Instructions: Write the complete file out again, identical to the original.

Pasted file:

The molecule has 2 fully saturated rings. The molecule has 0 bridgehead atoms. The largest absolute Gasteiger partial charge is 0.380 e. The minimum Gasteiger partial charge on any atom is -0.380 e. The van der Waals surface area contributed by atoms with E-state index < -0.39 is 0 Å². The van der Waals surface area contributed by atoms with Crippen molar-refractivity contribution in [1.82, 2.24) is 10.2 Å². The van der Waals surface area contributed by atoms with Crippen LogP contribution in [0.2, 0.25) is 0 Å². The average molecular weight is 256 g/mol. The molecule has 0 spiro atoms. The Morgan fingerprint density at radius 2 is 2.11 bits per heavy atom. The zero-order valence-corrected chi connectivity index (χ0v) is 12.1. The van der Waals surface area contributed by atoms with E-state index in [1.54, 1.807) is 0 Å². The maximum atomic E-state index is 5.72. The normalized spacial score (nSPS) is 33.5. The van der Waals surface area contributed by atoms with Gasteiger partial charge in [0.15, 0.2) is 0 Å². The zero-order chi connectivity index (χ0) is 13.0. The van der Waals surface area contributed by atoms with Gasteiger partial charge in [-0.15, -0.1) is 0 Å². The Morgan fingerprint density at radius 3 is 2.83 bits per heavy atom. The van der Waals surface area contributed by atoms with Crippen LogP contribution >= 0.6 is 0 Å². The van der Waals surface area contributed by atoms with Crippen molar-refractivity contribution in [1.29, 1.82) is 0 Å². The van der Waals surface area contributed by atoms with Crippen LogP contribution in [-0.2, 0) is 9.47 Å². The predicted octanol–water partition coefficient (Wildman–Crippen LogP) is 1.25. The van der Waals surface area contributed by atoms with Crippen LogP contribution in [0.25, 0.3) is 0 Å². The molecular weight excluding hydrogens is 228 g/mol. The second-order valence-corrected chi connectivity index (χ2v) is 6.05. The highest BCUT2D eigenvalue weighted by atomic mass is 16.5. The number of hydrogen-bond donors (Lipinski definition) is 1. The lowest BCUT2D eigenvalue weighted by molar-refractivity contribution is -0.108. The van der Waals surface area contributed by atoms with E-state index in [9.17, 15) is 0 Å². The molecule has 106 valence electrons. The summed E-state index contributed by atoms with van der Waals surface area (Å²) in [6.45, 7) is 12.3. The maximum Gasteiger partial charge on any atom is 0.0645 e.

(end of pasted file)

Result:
The molecule has 2 fully saturated rings. The molecule has 0 bridgehead atoms. The largest absolute Gasteiger partial charge is 0.380 e. The minimum Gasteiger partial charge on any atom is -0.380 e. The van der Waals surface area contributed by atoms with E-state index < -0.39 is 0 Å². The van der Waals surface area contributed by atoms with Crippen molar-refractivity contribution in [1.82, 2.24) is 10.2 Å². The van der Waals surface area contributed by atoms with Crippen LogP contribution in [0.2, 0.25) is 0 Å². The average molecular weight is 256 g/mol. The molecule has 0 spiro atoms. The Morgan fingerprint density at radius 2 is 2.11 bits per heavy atom. The zero-order valence-corrected chi connectivity index (χ0v) is 12.1. The van der Waals surface area contributed by atoms with E-state index in [1.54, 1.807) is 0 Å². The maximum atomic E-state index is 5.72. The normalized spacial score (nSPS) is 33.5. The van der Waals surface area contributed by atoms with Gasteiger partial charge in [0.15, 0.2) is 0 Å². The zero-order chi connectivity index (χ0) is 13.0. The van der Waals surface area contributed by atoms with Gasteiger partial charge in [-0.15, -0.1) is 0 Å². The Morgan fingerprint density at radius 3 is 2.83 bits per heavy atom. The van der Waals surface area contributed by atoms with Crippen LogP contribution >= 0.6 is 0 Å². The van der Waals surface area contributed by atoms with Crippen molar-refractivity contribution in [1.29, 1.82) is 0 Å². The van der Waals surface area contributed by atoms with Crippen LogP contribution in [-0.2, 0) is 9.47 Å². The predicted octanol–water partition coefficient (Wildman–Crippen LogP) is 1.25. The van der Waals surface area contributed by atoms with Crippen LogP contribution in [0.25, 0.3) is 0 Å². The molecular weight excluding hydrogens is 228 g/mol. The second-order valence-corrected chi connectivity index (χ2v) is 6.05. The highest BCUT2D eigenvalue weighted by atomic mass is 16.5. The number of hydrogen-bond donors (Lipinski definition) is 1. The lowest BCUT2D eigenvalue weighted by molar-refractivity contribution is -0.108. The van der Waals surface area contributed by atoms with E-state index in [9.17, 15) is 0 Å². The molecule has 106 valence electrons. The summed E-state index contributed by atoms with van der Waals surface area (Å²) in [6.45, 7) is 12.3. The maximum Gasteiger partial charge on any atom is 0.0645 e.